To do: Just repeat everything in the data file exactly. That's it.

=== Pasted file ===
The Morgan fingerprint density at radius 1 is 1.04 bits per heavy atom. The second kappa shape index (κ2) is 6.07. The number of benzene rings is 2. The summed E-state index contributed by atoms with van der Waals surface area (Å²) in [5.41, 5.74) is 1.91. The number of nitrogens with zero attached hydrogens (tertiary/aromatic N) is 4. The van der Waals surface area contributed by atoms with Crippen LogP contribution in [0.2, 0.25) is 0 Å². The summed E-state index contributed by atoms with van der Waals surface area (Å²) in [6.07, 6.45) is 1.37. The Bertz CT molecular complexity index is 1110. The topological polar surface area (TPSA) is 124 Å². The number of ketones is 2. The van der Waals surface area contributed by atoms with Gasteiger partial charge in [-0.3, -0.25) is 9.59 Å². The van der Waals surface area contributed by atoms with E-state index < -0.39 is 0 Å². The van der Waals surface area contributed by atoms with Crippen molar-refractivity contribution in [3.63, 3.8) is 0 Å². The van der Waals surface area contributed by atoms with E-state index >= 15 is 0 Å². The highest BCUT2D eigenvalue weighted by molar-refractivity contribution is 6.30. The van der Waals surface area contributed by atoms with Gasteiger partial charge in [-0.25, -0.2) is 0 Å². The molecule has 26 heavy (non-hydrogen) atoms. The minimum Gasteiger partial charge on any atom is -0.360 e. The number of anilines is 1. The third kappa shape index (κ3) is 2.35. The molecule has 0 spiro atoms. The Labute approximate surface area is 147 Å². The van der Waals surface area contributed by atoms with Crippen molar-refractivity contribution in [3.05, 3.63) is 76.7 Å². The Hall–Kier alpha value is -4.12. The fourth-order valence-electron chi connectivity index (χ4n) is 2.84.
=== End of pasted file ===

The Morgan fingerprint density at radius 1 is 1.04 bits per heavy atom. The second kappa shape index (κ2) is 6.07. The number of benzene rings is 2. The summed E-state index contributed by atoms with van der Waals surface area (Å²) in [5.41, 5.74) is 1.91. The number of nitrogens with zero attached hydrogens (tertiary/aromatic N) is 4. The van der Waals surface area contributed by atoms with Crippen LogP contribution in [0.2, 0.25) is 0 Å². The summed E-state index contributed by atoms with van der Waals surface area (Å²) in [6.07, 6.45) is 1.37. The Bertz CT molecular complexity index is 1110. The topological polar surface area (TPSA) is 124 Å². The number of ketones is 2. The van der Waals surface area contributed by atoms with Gasteiger partial charge in [-0.3, -0.25) is 9.59 Å². The van der Waals surface area contributed by atoms with E-state index < -0.39 is 0 Å². The van der Waals surface area contributed by atoms with Crippen molar-refractivity contribution in [3.63, 3.8) is 0 Å². The van der Waals surface area contributed by atoms with E-state index >= 15 is 0 Å². The highest BCUT2D eigenvalue weighted by molar-refractivity contribution is 6.30. The van der Waals surface area contributed by atoms with Gasteiger partial charge in [-0.25, -0.2) is 0 Å². The molecule has 26 heavy (non-hydrogen) atoms. The minimum Gasteiger partial charge on any atom is -0.360 e. The number of anilines is 1. The third kappa shape index (κ3) is 2.35. The molecule has 0 spiro atoms. The Labute approximate surface area is 147 Å². The van der Waals surface area contributed by atoms with Crippen molar-refractivity contribution in [3.05, 3.63) is 76.7 Å². The Hall–Kier alpha value is -4.12. The fourth-order valence-electron chi connectivity index (χ4n) is 2.84.